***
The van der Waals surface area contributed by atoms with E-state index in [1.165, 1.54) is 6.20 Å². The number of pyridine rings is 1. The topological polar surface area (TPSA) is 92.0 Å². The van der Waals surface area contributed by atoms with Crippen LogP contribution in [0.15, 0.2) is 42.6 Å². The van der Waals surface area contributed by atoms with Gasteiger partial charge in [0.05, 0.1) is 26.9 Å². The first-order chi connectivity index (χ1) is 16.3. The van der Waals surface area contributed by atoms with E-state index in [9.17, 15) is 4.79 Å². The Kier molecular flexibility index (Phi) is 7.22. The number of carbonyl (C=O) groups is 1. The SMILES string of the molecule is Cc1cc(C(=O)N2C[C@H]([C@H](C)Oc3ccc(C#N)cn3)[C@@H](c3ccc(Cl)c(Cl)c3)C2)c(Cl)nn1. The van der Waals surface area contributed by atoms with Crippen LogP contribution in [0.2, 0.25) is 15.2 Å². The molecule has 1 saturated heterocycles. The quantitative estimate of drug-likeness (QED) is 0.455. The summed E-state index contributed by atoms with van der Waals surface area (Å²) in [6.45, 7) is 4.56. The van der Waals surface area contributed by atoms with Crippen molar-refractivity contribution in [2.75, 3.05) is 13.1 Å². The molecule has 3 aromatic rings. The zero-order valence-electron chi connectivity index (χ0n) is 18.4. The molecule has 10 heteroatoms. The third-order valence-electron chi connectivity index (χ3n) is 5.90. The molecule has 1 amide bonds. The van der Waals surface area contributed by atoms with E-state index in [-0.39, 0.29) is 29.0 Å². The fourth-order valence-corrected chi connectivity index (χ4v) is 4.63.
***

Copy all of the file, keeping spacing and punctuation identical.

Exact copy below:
The van der Waals surface area contributed by atoms with E-state index in [1.165, 1.54) is 6.20 Å². The number of pyridine rings is 1. The topological polar surface area (TPSA) is 92.0 Å². The van der Waals surface area contributed by atoms with Crippen LogP contribution in [0.15, 0.2) is 42.6 Å². The van der Waals surface area contributed by atoms with Gasteiger partial charge in [0.05, 0.1) is 26.9 Å². The first-order chi connectivity index (χ1) is 16.3. The van der Waals surface area contributed by atoms with E-state index in [9.17, 15) is 4.79 Å². The Kier molecular flexibility index (Phi) is 7.22. The number of carbonyl (C=O) groups is 1. The SMILES string of the molecule is Cc1cc(C(=O)N2C[C@H]([C@H](C)Oc3ccc(C#N)cn3)[C@@H](c3ccc(Cl)c(Cl)c3)C2)c(Cl)nn1. The van der Waals surface area contributed by atoms with Crippen LogP contribution in [0.2, 0.25) is 15.2 Å². The molecule has 1 saturated heterocycles. The quantitative estimate of drug-likeness (QED) is 0.455. The summed E-state index contributed by atoms with van der Waals surface area (Å²) in [6.45, 7) is 4.56. The van der Waals surface area contributed by atoms with Crippen molar-refractivity contribution in [2.75, 3.05) is 13.1 Å². The molecule has 3 aromatic rings. The zero-order valence-electron chi connectivity index (χ0n) is 18.4. The molecule has 10 heteroatoms. The third-order valence-electron chi connectivity index (χ3n) is 5.90. The molecule has 1 amide bonds. The van der Waals surface area contributed by atoms with E-state index in [-0.39, 0.29) is 29.0 Å². The fourth-order valence-corrected chi connectivity index (χ4v) is 4.63.